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“Every little piece in your life will mean something to someone”

It’s a big idea – and the lyric in a song called ‘The Weight of The World’, by Editors.

At the time I heard it, I was thinking about Akvo’s purpose both for those who use it and those who create it. And it got me asking this question:

“Could everything you do, and everything you know, mean something to someone out there?”

I’ve raved on to many of you about the arguments of writers such as Chris Anderson and Tapscott-Williams. Both The Long Tail and Wikinomics argue that the massive efficiencies of digital storage, high quality search and low cost distribution open up big possibilities. The chance for millions of niche markets for products and expertise, maintained by people with great specialisation, all supported by generalists who create modular tools to help them find their audiences and make the process work.

In isolation the idea might seem crazy – surely billions of people seeking answers can’t possibly find the needles in the haystack? Especially if it’s not “managed”. After all, the information you find is never in the end as good as you seek. And that will never change, surely? Like talented kids left to express themselves through graffiti, the world will pass by and ignore the clues.

Making knowledge move

Fortunately something else is happening in parallel, to shape this intriguing possibility. Alongside the above is a new generation of knowledge disseminators who are beginning to change how information is communicated inside and outside organisations. These people – and they may well include you – dramatically speed up the pace at which insights are bounced around the world, or indeed bounced around an organisation. And they use tools that are categorising and structuring information without needing centralised databases or knowledge structures.

They use a mix of communication systems, some of which are direct person-to-person, but many of which are ‘ambient’, meaning they are published and can be followed but aren’t forced on people. For example, they may post a link to an online social network, where they’re visible to their ‘followers’. Or they may flag a quick link to someone using email, SMS, instant messaging or similar tools. Or they may include a link or reference in a blog article or in a comment on someone else’s.

Why they do it is the surprising bit. Right now, The New Participants aren’t normally paid to do the task at hand. They may be in a related sector, or they may be aspiring to do the work professionally. Or they may have done it in the past, before retiring or focusing elsewhere. But the general rule is that they only need a computer and a web connection to participate, either at home or at work. In the past this kind of person couldn’t get involved – they needed access to a closed corporate network or specialist equipment, subscriptions or publishing tools.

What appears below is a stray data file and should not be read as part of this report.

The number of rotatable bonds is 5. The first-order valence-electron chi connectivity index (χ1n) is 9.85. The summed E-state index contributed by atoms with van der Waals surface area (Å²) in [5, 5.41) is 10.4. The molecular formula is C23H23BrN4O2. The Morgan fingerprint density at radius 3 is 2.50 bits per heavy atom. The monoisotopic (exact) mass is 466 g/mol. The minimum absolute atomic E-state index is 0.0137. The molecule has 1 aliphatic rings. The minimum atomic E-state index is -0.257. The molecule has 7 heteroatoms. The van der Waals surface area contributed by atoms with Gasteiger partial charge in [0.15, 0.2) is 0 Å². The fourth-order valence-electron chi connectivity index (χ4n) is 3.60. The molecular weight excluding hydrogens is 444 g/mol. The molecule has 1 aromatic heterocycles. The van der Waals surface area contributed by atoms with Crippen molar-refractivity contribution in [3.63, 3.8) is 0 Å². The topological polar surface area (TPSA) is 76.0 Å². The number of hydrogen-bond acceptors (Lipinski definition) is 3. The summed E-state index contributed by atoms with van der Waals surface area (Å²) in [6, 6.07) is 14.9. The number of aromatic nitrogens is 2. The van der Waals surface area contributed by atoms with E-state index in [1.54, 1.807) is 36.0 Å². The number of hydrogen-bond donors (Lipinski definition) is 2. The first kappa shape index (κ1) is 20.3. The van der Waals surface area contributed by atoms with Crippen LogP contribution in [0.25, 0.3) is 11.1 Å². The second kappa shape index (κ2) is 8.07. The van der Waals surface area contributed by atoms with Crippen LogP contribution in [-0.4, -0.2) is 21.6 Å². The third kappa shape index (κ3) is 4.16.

A lightness of touch

So what information gets sent? At first, surprisingly little. The initial data flows are usually very light – often just a short caption and a web link. My Twitter feed, for example, is limited to just 140 characters. What these people aren’t sharing is large pdf documents, or Powerpoint decks, or 300 page Microsoft Word reports.

But this lightness is deceptive, as the web link will often lead to a piece of online content that can contain many links to further detail, so the information pile is deep, but doesn’t burden those who aren’t interested.

Now is a great time to start publishing content in ways that these disseminators can harness and it’s vital that Akvo becomes as open and discoverable as possible, right now. That way, we can be watched, used, shared, improved and built upon by these new networks of participants.

In my next article I’ll be describing how we need to work to support these networks, and how we can ensure almost all our work is discoverable and transparent unless there is a very good reason not to be. This includes some of the psychological barriers we all feel as we begin to publish, openly, our own work, and we learn to cope with the resulting attention.

Mark Charmer is a co-founder of Akvo and directs its communications. Thanks to everyone who has been so patient with me, after I broke my arm last month. I can now type again, so I’m no longer behaving like an angry teenager without a purpose.

Photo: Graffiti in Cartagena, Spain (presumably by an angry teenager). Mark Charmer, May 2008.